College Station, Texas — When Libby Franchione, the youngest of Texas A&M coach Dennis Franchione's three children, graduated from high school in May, her extended family watched proudly.
That included assistant coaches who have been with Franchione long enough to watch Libby grow up.
"That's the fun part of this staff, the familial relationships," said offensive line coach Jim Bob Helduser, who this fall begins his eighth season with Franchione.
"It's been so many years for me, being a part of this, that everything before is almost oblivious to my memory."
Part of Franchione's success in rebuilding programs at Southwest Texas State, New Mexico, TCU and Alabama, has been his loyal, mobile staff.
Each time he's changed jobs, he's taken some colleagues with him. When he went from Alabama to A&M in December, he was followed by 13 assistants. They were able to hit the ground running in recruiting, which led to one of the top group of signees in the country.
"We just kind of showed up, took our crimson shirts off and put our maroon ones on," Franchione said. "We were going in the same direction from day one. If I'd brought in five, six, seven, nine new coaches with me, we would have had so much work to do to get on the same page and to share a common vision and to be together and to define roles. To get it to mesh, it could take up to a year or more."
Helduser is at his fourth school with Franchione, having started at Southwest Texas in 1990-91 then rejoining him at TCU in 1998.
Tight ends/special teams coach Mark Tommerdahl also is at his fourth stop since joining Franchione at New Mexico in 1997.
"I really enjoy the people I work with," Tommerdahl said. "I don't know if there is a secret. The staff just gets along. I trust the nine assistants I work with."
The rest of the staff includes defensive line coach Stan Eggen (started 1997 at New Mexico); cornerbacks coach Chris Thurmond (1998, TCU); assistant head coach Kenith Pope (1998, TCU); offensive coordinator Les Koennig Jr. (2000, TCU); defensive coordinator Carl Torbush (2001, Alabama); running backs coach Lee Fobbs (2001, Alabama) and safeties coach Melvin Smith (2002, Alabama).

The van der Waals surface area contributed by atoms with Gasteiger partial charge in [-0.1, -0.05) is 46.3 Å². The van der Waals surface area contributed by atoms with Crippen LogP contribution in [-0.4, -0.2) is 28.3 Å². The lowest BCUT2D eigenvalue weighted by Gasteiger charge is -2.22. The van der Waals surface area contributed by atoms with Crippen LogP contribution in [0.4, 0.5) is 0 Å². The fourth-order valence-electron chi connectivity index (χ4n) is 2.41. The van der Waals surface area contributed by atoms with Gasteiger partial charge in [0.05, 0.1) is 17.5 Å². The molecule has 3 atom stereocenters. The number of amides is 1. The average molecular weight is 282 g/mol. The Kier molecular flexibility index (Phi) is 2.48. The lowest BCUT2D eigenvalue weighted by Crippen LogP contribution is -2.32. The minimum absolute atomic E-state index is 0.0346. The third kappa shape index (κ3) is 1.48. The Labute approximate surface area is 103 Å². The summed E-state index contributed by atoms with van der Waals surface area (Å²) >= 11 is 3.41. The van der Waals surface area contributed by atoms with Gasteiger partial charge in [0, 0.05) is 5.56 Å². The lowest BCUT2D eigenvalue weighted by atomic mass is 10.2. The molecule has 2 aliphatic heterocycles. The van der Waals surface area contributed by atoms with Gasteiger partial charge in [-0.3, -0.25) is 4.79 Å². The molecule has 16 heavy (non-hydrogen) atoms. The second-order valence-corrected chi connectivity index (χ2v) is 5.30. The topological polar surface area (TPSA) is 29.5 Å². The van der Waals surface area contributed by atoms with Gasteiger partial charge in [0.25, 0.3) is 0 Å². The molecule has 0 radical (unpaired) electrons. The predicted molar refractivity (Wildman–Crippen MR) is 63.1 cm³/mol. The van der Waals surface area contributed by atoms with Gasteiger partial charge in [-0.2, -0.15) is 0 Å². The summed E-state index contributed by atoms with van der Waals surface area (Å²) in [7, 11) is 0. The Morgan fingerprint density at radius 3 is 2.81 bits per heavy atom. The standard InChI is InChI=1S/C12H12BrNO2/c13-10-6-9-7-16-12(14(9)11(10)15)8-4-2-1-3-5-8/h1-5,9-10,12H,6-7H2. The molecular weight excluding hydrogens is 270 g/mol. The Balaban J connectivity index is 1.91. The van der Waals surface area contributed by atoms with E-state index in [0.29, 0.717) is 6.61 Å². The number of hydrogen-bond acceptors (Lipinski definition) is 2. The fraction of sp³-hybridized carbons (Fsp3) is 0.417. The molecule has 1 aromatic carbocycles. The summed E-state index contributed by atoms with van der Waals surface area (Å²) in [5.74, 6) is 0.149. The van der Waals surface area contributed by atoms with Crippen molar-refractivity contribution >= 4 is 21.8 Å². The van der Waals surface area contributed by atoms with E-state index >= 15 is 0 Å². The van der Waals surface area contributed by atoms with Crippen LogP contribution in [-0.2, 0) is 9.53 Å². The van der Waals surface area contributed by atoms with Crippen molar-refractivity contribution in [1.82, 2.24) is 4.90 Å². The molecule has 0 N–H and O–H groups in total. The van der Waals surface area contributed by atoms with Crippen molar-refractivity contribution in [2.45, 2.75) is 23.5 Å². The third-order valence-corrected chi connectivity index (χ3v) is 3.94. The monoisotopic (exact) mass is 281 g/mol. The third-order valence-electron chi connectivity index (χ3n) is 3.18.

There's also director of football operations Charley North (1998, TCU); strength and conditioning coach Rick Lafavers (1998, TCU); video intern Jeffrey Barnett (2001, Alabama) and graduate assistant David Bobo (2002, Alabama).
"I think our guys feel a spirit of team," Franchione said. "Everyone in our staff room can say what they want to say. We have a shared vision and it's not just mine. I don't think you could find another (staff) in America like it."
North gave up football after 30 years in coaching, having worked under Barry Switzer, Gary Gibbs, Danny Ford among others. Then Franchione coaxed him back to work.
"I'd been retired two months," North said. "I played golf, traveled, and all the stuff you want to do and then I decided it was time to go back to work. Fran had this situation at TCU and I ended up going with him. I told him I'd come work for two years and I'm starting my sixth."
North credits Franchione for creating an atmosphere of trust among his coaches.
"They know that he will do the best job in the country of taking care of them," North said. "He'll see those guys have an opportunity to be paid well, have an opportunity to spend time with their families.
"They also know they can coach and voice their opinions at the table."
North has been impressed with Franchione's leadership skills in holding his staff together.
"He has the ability to lead from the standpoint of being the boss and not really being the boss," North said. "There's no doubt that there is one boss but he doesn't make that point. He presence is there.
"He's a people person. My dad farmed for a long time and I've got friends who are CEOs at banks. Coach Fran could have gone to the fields and talked to my dad or he could go to the bank and talked to the CEO.
"He has all the attributes you look for in being a successful head coach and I've been around some good ones."